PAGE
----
This Earl appears in connection with several religious grants and endowments. He was a donator to the Abbey of Scone, for by his deed and grant he made over to the Abbot and convent perpetually the church of Log in Muchbed with four chapels thereunto belonging for the safety of his soul. He was also a benefactor to the monks of Dunfermline, for to that convent he gave in pure and perpetual alms the patronage and tithes of the church of Moulin: "pro salute animae suae, et anima sponsae suae et pro animabus regum Scotiae, predecessorum suorum, ibidem requiescentium"; and that when it shall please Almighty God to call him and the countess his wife to His mercy, that they shall be interred in the abbey church there. This deed is attested by King William and the Bishops of Glasgow, Aberdeen. Dunkeld, and Brechin, Earl Malcolm also granted to the Abbey of Cupar (1178-1180) timber for its construction from his forest of Atholl. In the Acts of Parliament from the reign of William the Lyon) a charter is cited in which Earl Malcolm refers to his spouse E.... and his son H.... In 1164 he is a witness.

This Earl of Atholl married Hextilda, a granddaughter of King Duncan, after the death, in 1189, of her first husband, Richard Comyn. In first marriage she had received from King David some of his possessions in North Tynedale, viz. Thornton, Staincroft, Walwick, and Hethingeshatch, and as Countess of Atholl she bestowed some of these lands on the monks of Durham. In the Chartulary of Cupar Abbey three sons are named:

  1. HENRY, his heir
  2. MALCOLM
  3. DUNCAN
III HENRY, THE LAST EARL OF HIS LINE,

ratified and confirmed to the Abbot and convent of Dunfermline the grants his father had made to them for the health and welfare of himself and relations, whether dead or alive. In 1211 he went north to Ross in pursuit of Gothred MacWilliam, a claimant to the Scottish throne, whom he secured. [Balfour's Annals]. He was one of the seven Earls of Scotland present at the coronation of Alexander II.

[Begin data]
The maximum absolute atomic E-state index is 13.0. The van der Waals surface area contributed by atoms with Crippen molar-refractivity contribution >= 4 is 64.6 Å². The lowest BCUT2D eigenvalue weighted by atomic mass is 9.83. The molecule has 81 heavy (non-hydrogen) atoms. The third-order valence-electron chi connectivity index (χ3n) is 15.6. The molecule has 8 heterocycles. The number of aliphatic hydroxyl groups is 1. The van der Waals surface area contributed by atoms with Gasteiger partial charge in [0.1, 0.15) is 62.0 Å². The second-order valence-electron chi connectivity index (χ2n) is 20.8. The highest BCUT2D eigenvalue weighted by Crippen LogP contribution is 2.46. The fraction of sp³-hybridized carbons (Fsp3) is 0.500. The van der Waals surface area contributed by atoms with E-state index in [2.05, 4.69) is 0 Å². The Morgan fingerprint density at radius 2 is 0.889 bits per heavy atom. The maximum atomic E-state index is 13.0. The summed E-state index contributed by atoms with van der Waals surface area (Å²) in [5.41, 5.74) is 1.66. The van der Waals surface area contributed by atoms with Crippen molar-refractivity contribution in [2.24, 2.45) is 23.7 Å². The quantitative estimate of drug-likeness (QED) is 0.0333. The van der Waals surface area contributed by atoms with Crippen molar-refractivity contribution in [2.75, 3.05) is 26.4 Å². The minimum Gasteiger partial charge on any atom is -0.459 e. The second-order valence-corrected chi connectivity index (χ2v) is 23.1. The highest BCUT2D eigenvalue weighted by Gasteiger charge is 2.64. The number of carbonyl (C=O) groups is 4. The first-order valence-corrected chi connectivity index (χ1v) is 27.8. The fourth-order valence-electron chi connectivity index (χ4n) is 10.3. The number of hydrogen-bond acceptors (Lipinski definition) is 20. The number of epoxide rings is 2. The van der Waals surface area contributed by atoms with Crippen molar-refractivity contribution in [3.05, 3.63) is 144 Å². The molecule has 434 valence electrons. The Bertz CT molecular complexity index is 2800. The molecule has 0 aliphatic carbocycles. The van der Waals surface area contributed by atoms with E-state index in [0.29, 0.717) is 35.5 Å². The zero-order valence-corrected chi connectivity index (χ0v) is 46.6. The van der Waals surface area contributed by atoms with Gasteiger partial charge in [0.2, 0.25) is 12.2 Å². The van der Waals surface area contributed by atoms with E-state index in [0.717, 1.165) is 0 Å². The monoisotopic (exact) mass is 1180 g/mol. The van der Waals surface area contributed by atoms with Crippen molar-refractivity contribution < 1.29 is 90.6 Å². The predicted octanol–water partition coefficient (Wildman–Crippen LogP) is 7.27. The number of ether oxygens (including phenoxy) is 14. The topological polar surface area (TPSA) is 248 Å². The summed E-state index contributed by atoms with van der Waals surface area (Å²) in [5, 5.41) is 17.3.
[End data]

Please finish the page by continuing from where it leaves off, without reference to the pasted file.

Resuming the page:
The last Earl of Atholl was not succeeded by either his son or grandson, both of whom may have predeceased him. On his death the representation devolved on his cousin,Earl John of Orcadia, as heir-male, while the Atholl dignity and lands were transmitted, in accordance with Celtic usage, to his two daughters, whose husbands in their right were severally, and apparently contemporaneously, designed Earls of Atholl. The name of his dowager was Maria [or Margaret]. He had issue a son and two daughters:

  1. CUMMING, who granted the monks of Cupar the privilege of his woods at Glenherthry and Tolikyne. (It is elsewhere stated that Conan [Cumming], son of Henry, Earl of Atholl, received from his father (during the reign of Alexander II) the lands of Glenerochy, now Strowan, and was succeeded by his son Ewen Fils Conan of Glenerochy, who married Maria, one of the daughters and co-heiresses of Convalt, lord of Tullibardine, in Stratherne, by whom he obtained a large accession of territory). EWEN, or Eugenius, confirmed the grant of his father Cumming to the monks of Cupar.
  1. ISABELLA, married first, Thomas of Galloway, Earl of Atholl, who died in 1231. Their son PATRICK, Earl of Atholl, was murdered in 1242 without issue
    And, secondly (in 1231), Alan Durward, Earl of Atholl, High Justiciary of Scotland, by whom she had a daughter -
    1. LORA, Countess of Atholl (+1269), who married Malcolm de Insulis, thus Earl of Atholl. Her son was the
      1. JOHN, Earl of Atholl, who married Isabel, sister to King Robert Bruce, and flourishing till about 1298, then ended his days in France without issue
  2. FORFLISSA, Ferelith or Fernelithe, married Sir David de Hastings, Earl of Atholl by right of his wife, and had an only daughter -
    1. ADA, who, marrying John de Strathbolgie (grandson of Malcolm, Earl of Fife) that baron was cunetus gladio Earl of Atholl. In the year 1253 they confirmed a grant made by Ferelith to the Monastery of Cupar for the soul of her husband, Sir David de Hastings. The Countess Ada had a son -
      1. DAVID, Earl of Atholl, who married Isabel de Chilham; he was forfeited in 1268, and went to Palestine in the course of the following year. He had a son -
        1. JOHN, designed de Strathbolgie, also son and heir of Earl David, until restored by Robert Bruce in 1306
On the death of the heir-male, John of Atholl, Earl of Orcadia, in 1231, he was succeeded by
Magnus, second son of Earl of Angus, as his heir-at-law.